The family of procreation is a sort of family in which individuals reproduce themselves. This family is created via marriage and the birth or adoption of children. Sociologist Robertson describes the family of procreation as one of two sorts, the other being the family of orientation. The family of orientation is the family into which a person is born and in which early socialisation occurs.
As a collection of meanings and relationships, a family is characterised. They are permanent groups of people related through ancestry, marriage, or adoption. They care for the young, cohabit, and constitute an economic unit. The fundamentalists and the conflict theorists are two groups that describe family structure and function.
Families have been considered by fundamentalists as serving various universal societal purposes. These functions include sexual behaviour management, member replacement, socialisation, care and protection, social placement, social status, affection, and emotional support. The fundamentalist perspective on families, according to conflict theorists, contributes to inequality and social injustice. Mentioned examples of these injustices include fewer chances for women than males, male domination over women, domestic abuse, and restricted sexual expression and mate selection.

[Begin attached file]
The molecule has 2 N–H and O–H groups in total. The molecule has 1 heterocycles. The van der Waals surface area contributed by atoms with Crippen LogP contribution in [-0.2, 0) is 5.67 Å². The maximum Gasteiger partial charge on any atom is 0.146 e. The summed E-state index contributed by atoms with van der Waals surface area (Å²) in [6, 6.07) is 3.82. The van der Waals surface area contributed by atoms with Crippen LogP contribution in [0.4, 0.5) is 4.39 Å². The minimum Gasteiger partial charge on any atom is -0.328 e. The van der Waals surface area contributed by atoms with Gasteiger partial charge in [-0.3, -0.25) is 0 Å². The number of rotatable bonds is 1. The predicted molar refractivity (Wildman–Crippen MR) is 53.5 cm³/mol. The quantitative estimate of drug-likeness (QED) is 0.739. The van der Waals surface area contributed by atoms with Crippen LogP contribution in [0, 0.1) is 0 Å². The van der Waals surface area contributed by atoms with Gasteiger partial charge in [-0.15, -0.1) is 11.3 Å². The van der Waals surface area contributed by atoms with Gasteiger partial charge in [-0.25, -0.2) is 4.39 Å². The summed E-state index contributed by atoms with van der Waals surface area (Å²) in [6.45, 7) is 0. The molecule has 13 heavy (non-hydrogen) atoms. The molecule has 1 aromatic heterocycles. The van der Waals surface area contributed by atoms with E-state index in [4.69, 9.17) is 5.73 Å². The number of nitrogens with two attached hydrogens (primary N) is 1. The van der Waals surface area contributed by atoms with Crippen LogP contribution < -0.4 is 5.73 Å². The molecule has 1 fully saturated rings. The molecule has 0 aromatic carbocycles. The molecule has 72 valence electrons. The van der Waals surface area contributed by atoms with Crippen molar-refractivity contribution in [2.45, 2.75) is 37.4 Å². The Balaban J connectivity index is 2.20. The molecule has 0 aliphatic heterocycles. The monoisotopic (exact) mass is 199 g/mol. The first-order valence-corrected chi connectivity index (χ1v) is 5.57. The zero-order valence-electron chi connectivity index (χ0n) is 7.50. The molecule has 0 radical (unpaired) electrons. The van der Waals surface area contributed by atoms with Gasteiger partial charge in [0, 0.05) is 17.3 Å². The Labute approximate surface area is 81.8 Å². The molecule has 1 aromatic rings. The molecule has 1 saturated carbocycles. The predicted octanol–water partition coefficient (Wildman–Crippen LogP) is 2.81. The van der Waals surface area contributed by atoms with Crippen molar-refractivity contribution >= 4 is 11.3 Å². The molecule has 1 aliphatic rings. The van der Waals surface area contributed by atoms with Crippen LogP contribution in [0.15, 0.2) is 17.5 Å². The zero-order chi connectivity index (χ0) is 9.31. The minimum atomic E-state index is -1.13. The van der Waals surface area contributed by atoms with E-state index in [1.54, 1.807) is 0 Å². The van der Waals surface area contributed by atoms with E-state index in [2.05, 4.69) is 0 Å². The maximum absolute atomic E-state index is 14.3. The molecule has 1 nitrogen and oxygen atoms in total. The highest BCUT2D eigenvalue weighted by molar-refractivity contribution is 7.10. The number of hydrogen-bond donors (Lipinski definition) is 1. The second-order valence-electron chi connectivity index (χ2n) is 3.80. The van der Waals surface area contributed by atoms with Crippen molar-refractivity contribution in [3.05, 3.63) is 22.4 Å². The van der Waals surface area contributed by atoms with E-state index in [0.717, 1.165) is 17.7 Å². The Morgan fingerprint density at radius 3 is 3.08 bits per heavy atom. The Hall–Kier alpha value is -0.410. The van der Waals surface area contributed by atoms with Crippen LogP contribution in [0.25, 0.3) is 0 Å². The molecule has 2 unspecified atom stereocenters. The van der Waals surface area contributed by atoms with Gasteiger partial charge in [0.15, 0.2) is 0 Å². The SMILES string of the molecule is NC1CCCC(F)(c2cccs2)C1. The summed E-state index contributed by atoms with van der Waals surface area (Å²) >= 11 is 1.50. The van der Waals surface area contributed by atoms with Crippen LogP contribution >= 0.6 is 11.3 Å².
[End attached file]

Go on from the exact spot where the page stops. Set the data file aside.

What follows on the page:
Multiple variables, including stress, the changing roles of women, sexual permissiveness, and the waning concept of romantic love, are believed to be contributing to the downfall of the family.